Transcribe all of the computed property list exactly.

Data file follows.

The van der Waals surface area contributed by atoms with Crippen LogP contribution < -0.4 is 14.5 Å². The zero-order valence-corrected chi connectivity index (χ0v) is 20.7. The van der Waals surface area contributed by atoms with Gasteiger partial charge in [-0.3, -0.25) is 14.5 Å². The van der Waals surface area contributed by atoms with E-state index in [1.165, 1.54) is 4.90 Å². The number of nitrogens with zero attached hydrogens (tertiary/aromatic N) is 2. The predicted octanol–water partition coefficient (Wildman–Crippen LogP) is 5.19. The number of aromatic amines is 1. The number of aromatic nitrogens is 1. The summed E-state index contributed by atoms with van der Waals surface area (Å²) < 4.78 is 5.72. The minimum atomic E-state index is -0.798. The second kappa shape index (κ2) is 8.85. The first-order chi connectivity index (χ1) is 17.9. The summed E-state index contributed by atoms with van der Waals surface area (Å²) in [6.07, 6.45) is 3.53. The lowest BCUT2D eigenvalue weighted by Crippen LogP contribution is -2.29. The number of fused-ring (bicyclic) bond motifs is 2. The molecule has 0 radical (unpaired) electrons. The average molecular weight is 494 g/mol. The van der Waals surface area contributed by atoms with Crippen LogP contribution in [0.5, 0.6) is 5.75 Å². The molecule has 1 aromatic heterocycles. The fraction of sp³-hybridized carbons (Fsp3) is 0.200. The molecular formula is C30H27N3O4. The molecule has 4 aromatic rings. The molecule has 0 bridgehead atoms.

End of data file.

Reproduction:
The van der Waals surface area contributed by atoms with Crippen LogP contribution < -0.4 is 14.5 Å². The zero-order valence-corrected chi connectivity index (χ0v) is 20.7. The van der Waals surface area contributed by atoms with Gasteiger partial charge in [-0.3, -0.25) is 14.5 Å². The van der Waals surface area contributed by atoms with E-state index in [1.165, 1.54) is 4.90 Å². The number of nitrogens with zero attached hydrogens (tertiary/aromatic N) is 2. The predicted octanol–water partition coefficient (Wildman–Crippen LogP) is 5.19. The number of aromatic amines is 1. The number of aromatic nitrogens is 1. The summed E-state index contributed by atoms with van der Waals surface area (Å²) < 4.78 is 5.72. The minimum atomic E-state index is -0.798. The second kappa shape index (κ2) is 8.85. The first-order chi connectivity index (χ1) is 17.9. The summed E-state index contributed by atoms with van der Waals surface area (Å²) in [6.07, 6.45) is 3.53. The lowest BCUT2D eigenvalue weighted by Crippen LogP contribution is -2.29. The number of fused-ring (bicyclic) bond motifs is 2. The molecule has 0 radical (unpaired) electrons. The average molecular weight is 494 g/mol. The van der Waals surface area contributed by atoms with Crippen LogP contribution in [0.5, 0.6) is 5.75 Å². The molecule has 1 aromatic heterocycles. The fraction of sp³-hybridized carbons (Fsp3) is 0.200. The molecular formula is C30H27N3O4. The molecule has 4 aromatic rings. The molecule has 0 bridgehead atoms.